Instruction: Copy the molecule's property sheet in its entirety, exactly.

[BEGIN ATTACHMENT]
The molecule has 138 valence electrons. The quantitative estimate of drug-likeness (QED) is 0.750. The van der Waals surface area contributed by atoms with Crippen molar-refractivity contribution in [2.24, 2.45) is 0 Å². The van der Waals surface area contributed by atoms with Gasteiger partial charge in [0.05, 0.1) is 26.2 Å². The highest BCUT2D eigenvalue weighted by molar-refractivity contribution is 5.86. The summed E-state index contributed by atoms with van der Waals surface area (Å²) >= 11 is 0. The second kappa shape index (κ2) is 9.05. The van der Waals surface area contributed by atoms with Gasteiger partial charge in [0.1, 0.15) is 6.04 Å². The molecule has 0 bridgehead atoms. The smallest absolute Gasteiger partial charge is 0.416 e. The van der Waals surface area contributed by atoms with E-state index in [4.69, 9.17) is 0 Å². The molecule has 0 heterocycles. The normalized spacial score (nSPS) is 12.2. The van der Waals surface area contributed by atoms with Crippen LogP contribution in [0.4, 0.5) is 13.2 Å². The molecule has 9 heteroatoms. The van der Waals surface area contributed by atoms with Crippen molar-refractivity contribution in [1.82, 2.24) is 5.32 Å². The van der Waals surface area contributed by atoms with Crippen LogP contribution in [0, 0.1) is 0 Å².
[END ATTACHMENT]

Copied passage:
The molecule has 138 valence electrons. The quantitative estimate of drug-likeness (QED) is 0.750. The van der Waals surface area contributed by atoms with Crippen molar-refractivity contribution in [2.24, 2.45) is 0 Å². The van der Waals surface area contributed by atoms with Gasteiger partial charge in [0.05, 0.1) is 26.2 Å². The highest BCUT2D eigenvalue weighted by molar-refractivity contribution is 5.86. The summed E-state index contributed by atoms with van der Waals surface area (Å²) >= 11 is 0. The second kappa shape index (κ2) is 9.05. The van der Waals surface area contributed by atoms with Gasteiger partial charge in [0.1, 0.15) is 6.04 Å². The molecule has 0 bridgehead atoms. The smallest absolute Gasteiger partial charge is 0.416 e. The van der Waals surface area contributed by atoms with E-state index in [4.69, 9.17) is 0 Å². The molecule has 0 heterocycles. The normalized spacial score (nSPS) is 12.2. The van der Waals surface area contributed by atoms with Crippen LogP contribution in [0.4, 0.5) is 13.2 Å². The molecule has 9 heteroatoms. The van der Waals surface area contributed by atoms with Crippen molar-refractivity contribution in [1.82, 2.24) is 5.32 Å². The van der Waals surface area contributed by atoms with Crippen LogP contribution in [0, 0.1) is 0 Å².